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J Cell Physiol. 1993 Oct;157(1):24-32.

Thrombospondin mediates migration and potentiates platelet-derived growth factor-dependent migration of calf pulmonary artery smooth muscle cells.

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Department of Pathology, University of Michigan School of Medicine, Ann Arbor 48109.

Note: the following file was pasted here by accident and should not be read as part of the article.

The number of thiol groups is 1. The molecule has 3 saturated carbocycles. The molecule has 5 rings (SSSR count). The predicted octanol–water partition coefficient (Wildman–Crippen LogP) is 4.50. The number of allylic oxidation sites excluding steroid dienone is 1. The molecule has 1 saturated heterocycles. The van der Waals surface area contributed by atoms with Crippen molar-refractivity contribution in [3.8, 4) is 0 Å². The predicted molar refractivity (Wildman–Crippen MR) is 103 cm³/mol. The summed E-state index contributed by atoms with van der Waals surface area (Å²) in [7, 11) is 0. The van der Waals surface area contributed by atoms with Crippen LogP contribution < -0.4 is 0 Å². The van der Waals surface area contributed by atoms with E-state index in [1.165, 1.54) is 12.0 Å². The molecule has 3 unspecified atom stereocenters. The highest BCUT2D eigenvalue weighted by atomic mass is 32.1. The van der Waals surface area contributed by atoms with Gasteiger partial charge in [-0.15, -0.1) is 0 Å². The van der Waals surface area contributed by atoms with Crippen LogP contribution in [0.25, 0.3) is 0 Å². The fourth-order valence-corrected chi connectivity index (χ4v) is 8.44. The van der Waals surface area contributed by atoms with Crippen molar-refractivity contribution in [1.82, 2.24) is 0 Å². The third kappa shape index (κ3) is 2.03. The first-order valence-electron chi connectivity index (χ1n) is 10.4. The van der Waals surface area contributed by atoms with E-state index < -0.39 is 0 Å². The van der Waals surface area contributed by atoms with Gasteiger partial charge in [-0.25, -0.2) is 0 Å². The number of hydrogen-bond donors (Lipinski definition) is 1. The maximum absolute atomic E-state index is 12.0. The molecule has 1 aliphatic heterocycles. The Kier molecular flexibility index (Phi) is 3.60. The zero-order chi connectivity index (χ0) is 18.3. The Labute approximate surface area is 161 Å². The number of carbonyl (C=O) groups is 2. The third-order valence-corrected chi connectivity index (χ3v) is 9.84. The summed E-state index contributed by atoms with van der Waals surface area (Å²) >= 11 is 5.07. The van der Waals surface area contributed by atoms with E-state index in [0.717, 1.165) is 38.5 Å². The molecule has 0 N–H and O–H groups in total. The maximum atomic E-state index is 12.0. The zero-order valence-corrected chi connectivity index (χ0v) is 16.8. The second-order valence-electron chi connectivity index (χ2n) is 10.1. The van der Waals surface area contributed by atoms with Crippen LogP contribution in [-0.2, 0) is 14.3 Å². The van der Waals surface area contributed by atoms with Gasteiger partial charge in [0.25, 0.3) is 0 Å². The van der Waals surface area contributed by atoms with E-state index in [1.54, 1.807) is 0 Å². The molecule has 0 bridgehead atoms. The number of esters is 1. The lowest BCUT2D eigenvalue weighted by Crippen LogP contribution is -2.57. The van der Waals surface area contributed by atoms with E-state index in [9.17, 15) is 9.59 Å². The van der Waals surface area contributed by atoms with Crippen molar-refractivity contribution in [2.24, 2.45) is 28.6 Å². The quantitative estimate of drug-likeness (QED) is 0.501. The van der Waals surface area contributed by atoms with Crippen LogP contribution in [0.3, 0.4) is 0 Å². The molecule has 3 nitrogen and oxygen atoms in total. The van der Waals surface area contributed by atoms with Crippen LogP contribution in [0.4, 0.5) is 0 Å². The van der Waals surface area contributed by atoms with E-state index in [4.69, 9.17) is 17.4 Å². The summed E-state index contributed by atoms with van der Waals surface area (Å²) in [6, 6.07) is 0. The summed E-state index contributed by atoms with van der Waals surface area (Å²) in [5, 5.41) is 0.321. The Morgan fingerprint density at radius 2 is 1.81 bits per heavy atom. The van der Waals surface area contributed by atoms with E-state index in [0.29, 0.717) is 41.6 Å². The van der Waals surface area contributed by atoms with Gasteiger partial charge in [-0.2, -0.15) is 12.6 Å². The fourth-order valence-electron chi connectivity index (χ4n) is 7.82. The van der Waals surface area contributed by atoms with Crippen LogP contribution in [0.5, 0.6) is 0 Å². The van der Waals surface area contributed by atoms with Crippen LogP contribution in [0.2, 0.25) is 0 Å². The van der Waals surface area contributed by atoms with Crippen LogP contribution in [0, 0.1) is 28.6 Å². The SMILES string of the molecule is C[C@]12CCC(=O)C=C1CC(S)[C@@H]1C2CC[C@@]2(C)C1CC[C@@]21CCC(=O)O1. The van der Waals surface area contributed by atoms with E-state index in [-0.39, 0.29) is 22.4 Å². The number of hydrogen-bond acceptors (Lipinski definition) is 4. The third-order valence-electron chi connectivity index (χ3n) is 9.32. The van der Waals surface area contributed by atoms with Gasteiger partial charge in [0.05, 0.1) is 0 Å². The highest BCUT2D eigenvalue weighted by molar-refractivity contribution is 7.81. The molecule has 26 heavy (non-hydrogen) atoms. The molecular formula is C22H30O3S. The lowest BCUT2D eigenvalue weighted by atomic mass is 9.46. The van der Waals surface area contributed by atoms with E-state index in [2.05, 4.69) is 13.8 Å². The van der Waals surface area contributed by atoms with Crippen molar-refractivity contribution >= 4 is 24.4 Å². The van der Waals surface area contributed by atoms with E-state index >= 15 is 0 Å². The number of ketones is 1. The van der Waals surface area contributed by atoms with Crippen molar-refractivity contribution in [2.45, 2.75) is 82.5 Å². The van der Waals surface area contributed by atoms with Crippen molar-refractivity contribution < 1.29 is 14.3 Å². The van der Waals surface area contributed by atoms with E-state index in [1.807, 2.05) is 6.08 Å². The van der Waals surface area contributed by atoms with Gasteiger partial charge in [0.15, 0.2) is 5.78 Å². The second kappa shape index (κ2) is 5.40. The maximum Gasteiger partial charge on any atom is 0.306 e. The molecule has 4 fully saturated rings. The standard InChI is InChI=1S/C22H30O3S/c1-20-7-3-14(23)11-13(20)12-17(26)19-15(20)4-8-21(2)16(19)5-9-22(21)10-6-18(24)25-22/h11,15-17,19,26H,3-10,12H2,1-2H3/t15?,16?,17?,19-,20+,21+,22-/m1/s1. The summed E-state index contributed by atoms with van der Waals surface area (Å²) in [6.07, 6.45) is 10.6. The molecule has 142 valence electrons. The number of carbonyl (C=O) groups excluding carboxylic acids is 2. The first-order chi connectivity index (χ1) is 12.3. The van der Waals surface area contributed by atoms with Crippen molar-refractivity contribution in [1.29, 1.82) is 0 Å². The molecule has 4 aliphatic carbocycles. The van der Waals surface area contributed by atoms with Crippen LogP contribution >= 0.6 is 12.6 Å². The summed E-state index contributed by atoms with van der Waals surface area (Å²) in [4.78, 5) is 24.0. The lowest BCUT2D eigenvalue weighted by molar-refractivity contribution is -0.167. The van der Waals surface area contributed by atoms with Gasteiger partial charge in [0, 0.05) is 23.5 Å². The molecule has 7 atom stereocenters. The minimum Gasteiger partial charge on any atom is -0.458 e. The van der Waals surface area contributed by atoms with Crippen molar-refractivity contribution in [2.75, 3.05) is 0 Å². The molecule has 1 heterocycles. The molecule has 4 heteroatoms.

A precipitating factor in the development of atherosclerotic lesions is the inappropriate migration and proliferation of vascular smooth muscle cells (SMC) within the intima of the vessel wall. Focusing on the role of extracellular matrix proteins in SMC migration, we have demonstrated that thrombospondin (TSP) itself is a potent modulator of SMC motility and acts to potentiate platelet-derived growth factor (PDGF)-mediated SMC migration as well. Migration of SMC to TSP was dose dependent. Interestingly, maximal SMC migration to TSP exceeded that to either PDGF or basic fibroblast growth factor (bFGF). The distal COOH terminus of TSP was shown to mediate SMC migration as demonstrated by complete inhibition of the response by monoclonal antibody (mAb) C6.7. Nevertheless, proteolytic fragments of TSP were not as potent as intact TSP in mediating SMC migration. Only by combining the heparin-binding domain (HBD) with the 140 kD COOH terminal fragment was SMC migration restored to levels seen with intact TSP. Based on antibody inhibition studies, an alpha v-containing integrin receptor, but not alpha v beta 1 or alpha v beta 3, appeared to be involved in SMC migration to TSP. The coincidental expression of PDGF and TSP at sites of vascular injury and inflammation led us to evaluate the effect of suboptimal levels of TSP on SMC responsiveness to PDGF. SMC migration in response to PDGF was enhanced nearly 60% in the presence of suboptimal concentrations of TSP. This effect was specific for PDGF and dependent on the concentration of TSP with maximal potentiation obtained between 50-100 nM TSP, concentrations tenfold lower than those necessary for SMC migration to TSP itself. mAb C6.7 completely inhibited enhancement but, as with SMC migration to TSP alone, TSP proteolytic fragments did not possess the effectiveness of the intact molecule. Additional experiments assessing SMC migration to PDGF demonstrated that PDGF stimulated SMC motility indirectly by inducing TSP synthesis. These studies suggested that TSP functions as an autocrine motility factor to modulate SMC migration, which in conjunction with PDGF could serve to aggravate and accelerate development of atherosclerotic lesions at sites of vascular injury or inflammation.

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